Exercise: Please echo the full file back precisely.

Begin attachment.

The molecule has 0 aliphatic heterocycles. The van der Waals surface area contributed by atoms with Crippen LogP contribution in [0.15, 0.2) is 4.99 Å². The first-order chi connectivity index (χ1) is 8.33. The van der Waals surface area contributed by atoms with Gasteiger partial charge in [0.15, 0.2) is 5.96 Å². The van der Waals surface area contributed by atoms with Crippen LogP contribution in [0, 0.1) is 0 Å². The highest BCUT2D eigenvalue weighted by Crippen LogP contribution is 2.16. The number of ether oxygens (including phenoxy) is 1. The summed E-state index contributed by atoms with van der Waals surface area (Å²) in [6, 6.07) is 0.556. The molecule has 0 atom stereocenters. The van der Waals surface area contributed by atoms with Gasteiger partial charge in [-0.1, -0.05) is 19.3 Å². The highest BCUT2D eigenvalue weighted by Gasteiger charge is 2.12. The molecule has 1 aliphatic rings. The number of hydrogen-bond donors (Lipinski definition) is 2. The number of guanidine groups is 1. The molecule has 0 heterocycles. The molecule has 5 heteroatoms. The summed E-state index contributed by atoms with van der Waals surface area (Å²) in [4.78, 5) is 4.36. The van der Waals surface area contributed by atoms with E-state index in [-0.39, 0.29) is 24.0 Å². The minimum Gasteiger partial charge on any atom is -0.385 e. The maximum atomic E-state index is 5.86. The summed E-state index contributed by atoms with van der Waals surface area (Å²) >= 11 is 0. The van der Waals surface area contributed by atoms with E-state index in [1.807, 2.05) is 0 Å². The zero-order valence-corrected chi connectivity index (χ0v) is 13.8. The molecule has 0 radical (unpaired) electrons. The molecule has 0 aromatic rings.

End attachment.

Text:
The molecule has 0 aliphatic heterocycles. The van der Waals surface area contributed by atoms with Crippen LogP contribution in [0.15, 0.2) is 4.99 Å². The first-order chi connectivity index (χ1) is 8.33. The van der Waals surface area contributed by atoms with Gasteiger partial charge in [0.15, 0.2) is 5.96 Å². The van der Waals surface area contributed by atoms with Crippen LogP contribution in [0, 0.1) is 0 Å². The highest BCUT2D eigenvalue weighted by Crippen LogP contribution is 2.16. The number of ether oxygens (including phenoxy) is 1. The summed E-state index contributed by atoms with van der Waals surface area (Å²) in [6, 6.07) is 0.556. The molecule has 0 atom stereocenters. The van der Waals surface area contributed by atoms with Gasteiger partial charge in [-0.1, -0.05) is 19.3 Å². The highest BCUT2D eigenvalue weighted by Gasteiger charge is 2.12. The molecule has 1 aliphatic rings. The number of hydrogen-bond donors (Lipinski definition) is 2. The number of guanidine groups is 1. The molecule has 0 heterocycles. The molecule has 5 heteroatoms. The summed E-state index contributed by atoms with van der Waals surface area (Å²) in [4.78, 5) is 4.36. The van der Waals surface area contributed by atoms with E-state index in [-0.39, 0.29) is 24.0 Å². The minimum Gasteiger partial charge on any atom is -0.385 e. The maximum atomic E-state index is 5.86. The summed E-state index contributed by atoms with van der Waals surface area (Å²) >= 11 is 0. The van der Waals surface area contributed by atoms with E-state index in [1.807, 2.05) is 0 Å². The zero-order valence-corrected chi connectivity index (χ0v) is 13.8. The molecule has 0 radical (unpaired) electrons. The molecule has 0 aromatic rings.